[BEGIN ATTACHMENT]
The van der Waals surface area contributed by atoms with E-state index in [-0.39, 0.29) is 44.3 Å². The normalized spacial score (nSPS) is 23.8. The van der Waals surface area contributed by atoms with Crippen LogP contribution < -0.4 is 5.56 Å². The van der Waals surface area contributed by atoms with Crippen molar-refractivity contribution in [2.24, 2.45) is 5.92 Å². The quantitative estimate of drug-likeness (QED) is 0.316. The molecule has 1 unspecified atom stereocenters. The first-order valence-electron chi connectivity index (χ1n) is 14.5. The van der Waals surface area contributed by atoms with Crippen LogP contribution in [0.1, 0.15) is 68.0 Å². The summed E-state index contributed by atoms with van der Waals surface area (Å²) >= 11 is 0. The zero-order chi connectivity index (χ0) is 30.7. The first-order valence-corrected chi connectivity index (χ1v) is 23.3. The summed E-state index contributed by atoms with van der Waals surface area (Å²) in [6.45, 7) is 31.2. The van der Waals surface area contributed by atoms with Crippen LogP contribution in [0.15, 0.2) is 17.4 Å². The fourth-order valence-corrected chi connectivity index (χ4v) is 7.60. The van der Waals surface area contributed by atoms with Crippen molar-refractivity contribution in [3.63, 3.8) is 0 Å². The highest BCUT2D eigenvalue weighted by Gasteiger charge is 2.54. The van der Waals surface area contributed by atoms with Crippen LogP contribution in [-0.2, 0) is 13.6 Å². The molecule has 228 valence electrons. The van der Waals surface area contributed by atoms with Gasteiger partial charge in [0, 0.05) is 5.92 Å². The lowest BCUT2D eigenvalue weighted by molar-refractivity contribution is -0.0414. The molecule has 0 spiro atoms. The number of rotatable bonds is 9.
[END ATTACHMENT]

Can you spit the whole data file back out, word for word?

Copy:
The van der Waals surface area contributed by atoms with E-state index in [-0.39, 0.29) is 44.3 Å². The normalized spacial score (nSPS) is 23.8. The van der Waals surface area contributed by atoms with Crippen LogP contribution < -0.4 is 5.56 Å². The van der Waals surface area contributed by atoms with Crippen molar-refractivity contribution in [2.24, 2.45) is 5.92 Å². The quantitative estimate of drug-likeness (QED) is 0.316. The molecule has 1 unspecified atom stereocenters. The first-order valence-electron chi connectivity index (χ1n) is 14.5. The van der Waals surface area contributed by atoms with Crippen LogP contribution in [0.1, 0.15) is 68.0 Å². The summed E-state index contributed by atoms with van der Waals surface area (Å²) >= 11 is 0. The zero-order chi connectivity index (χ0) is 30.7. The first-order valence-corrected chi connectivity index (χ1v) is 23.3. The summed E-state index contributed by atoms with van der Waals surface area (Å²) in [6.45, 7) is 31.2. The van der Waals surface area contributed by atoms with Crippen LogP contribution in [0.15, 0.2) is 17.4 Å². The fourth-order valence-corrected chi connectivity index (χ4v) is 7.60. The van der Waals surface area contributed by atoms with Crippen molar-refractivity contribution in [3.63, 3.8) is 0 Å². The highest BCUT2D eigenvalue weighted by Gasteiger charge is 2.54. The van der Waals surface area contributed by atoms with Crippen LogP contribution in [-0.2, 0) is 13.6 Å². The molecule has 228 valence electrons. The van der Waals surface area contributed by atoms with Gasteiger partial charge in [0, 0.05) is 5.92 Å². The lowest BCUT2D eigenvalue weighted by molar-refractivity contribution is -0.0414. The molecule has 0 spiro atoms. The number of rotatable bonds is 9.